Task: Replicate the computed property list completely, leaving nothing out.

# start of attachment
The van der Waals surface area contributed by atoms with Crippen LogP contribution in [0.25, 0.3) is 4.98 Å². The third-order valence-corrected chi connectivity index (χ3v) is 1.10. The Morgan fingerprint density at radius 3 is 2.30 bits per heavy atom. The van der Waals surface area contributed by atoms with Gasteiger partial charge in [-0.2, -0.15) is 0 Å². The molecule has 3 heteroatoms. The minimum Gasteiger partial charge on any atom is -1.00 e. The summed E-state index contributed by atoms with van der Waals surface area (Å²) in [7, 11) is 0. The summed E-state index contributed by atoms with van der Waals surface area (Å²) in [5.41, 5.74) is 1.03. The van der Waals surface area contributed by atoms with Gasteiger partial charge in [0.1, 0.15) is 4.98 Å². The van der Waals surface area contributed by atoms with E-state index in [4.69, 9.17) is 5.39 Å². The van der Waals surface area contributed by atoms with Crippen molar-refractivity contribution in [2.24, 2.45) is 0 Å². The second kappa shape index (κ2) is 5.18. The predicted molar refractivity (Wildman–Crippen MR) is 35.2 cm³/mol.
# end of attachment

The van der Waals surface area contributed by atoms with Crippen LogP contribution in [0.25, 0.3) is 4.98 Å². The third-order valence-corrected chi connectivity index (χ3v) is 1.10. The Morgan fingerprint density at radius 3 is 2.30 bits per heavy atom. The van der Waals surface area contributed by atoms with Gasteiger partial charge in [-0.2, -0.15) is 0 Å². The molecule has 3 heteroatoms. The minimum Gasteiger partial charge on any atom is -1.00 e. The summed E-state index contributed by atoms with van der Waals surface area (Å²) in [7, 11) is 0. The summed E-state index contributed by atoms with van der Waals surface area (Å²) in [5.41, 5.74) is 1.03. The van der Waals surface area contributed by atoms with Gasteiger partial charge in [0.1, 0.15) is 4.98 Å². The van der Waals surface area contributed by atoms with E-state index in [4.69, 9.17) is 5.39 Å². The van der Waals surface area contributed by atoms with Crippen molar-refractivity contribution in [2.24, 2.45) is 0 Å². The second kappa shape index (κ2) is 5.18. The predicted molar refractivity (Wildman–Crippen MR) is 35.2 cm³/mol.